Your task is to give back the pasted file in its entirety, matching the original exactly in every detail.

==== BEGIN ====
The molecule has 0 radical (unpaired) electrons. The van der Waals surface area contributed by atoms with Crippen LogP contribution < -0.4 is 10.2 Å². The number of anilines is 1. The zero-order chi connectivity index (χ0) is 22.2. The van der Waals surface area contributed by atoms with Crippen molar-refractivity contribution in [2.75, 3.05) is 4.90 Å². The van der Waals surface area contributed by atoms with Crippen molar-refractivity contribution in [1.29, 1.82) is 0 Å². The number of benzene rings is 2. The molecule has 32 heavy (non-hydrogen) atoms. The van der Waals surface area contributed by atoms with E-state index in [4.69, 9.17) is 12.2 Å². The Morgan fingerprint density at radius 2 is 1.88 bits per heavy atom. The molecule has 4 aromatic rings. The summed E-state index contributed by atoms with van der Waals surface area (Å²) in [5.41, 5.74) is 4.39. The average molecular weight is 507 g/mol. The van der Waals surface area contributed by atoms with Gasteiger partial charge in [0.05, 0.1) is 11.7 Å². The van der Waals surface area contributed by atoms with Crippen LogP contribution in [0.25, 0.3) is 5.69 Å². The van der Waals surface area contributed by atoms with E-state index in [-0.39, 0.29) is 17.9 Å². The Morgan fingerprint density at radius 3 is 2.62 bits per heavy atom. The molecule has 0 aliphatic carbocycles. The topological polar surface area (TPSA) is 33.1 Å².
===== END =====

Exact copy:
The molecule has 0 radical (unpaired) electrons. The van der Waals surface area contributed by atoms with Crippen LogP contribution < -0.4 is 10.2 Å². The number of anilines is 1. The zero-order chi connectivity index (χ0) is 22.2. The van der Waals surface area contributed by atoms with Crippen molar-refractivity contribution in [2.75, 3.05) is 4.90 Å². The van der Waals surface area contributed by atoms with Crippen molar-refractivity contribution in [1.29, 1.82) is 0 Å². The number of benzene rings is 2. The molecule has 32 heavy (non-hydrogen) atoms. The van der Waals surface area contributed by atoms with E-state index in [4.69, 9.17) is 12.2 Å². The Morgan fingerprint density at radius 2 is 1.88 bits per heavy atom. The molecule has 4 aromatic rings. The summed E-state index contributed by atoms with van der Waals surface area (Å²) in [5.41, 5.74) is 4.39. The average molecular weight is 507 g/mol. The van der Waals surface area contributed by atoms with Gasteiger partial charge in [0.05, 0.1) is 11.7 Å². The van der Waals surface area contributed by atoms with Crippen LogP contribution in [0.25, 0.3) is 5.69 Å². The van der Waals surface area contributed by atoms with E-state index in [-0.39, 0.29) is 17.9 Å². The Morgan fingerprint density at radius 3 is 2.62 bits per heavy atom. The molecule has 0 aliphatic carbocycles. The topological polar surface area (TPSA) is 33.1 Å².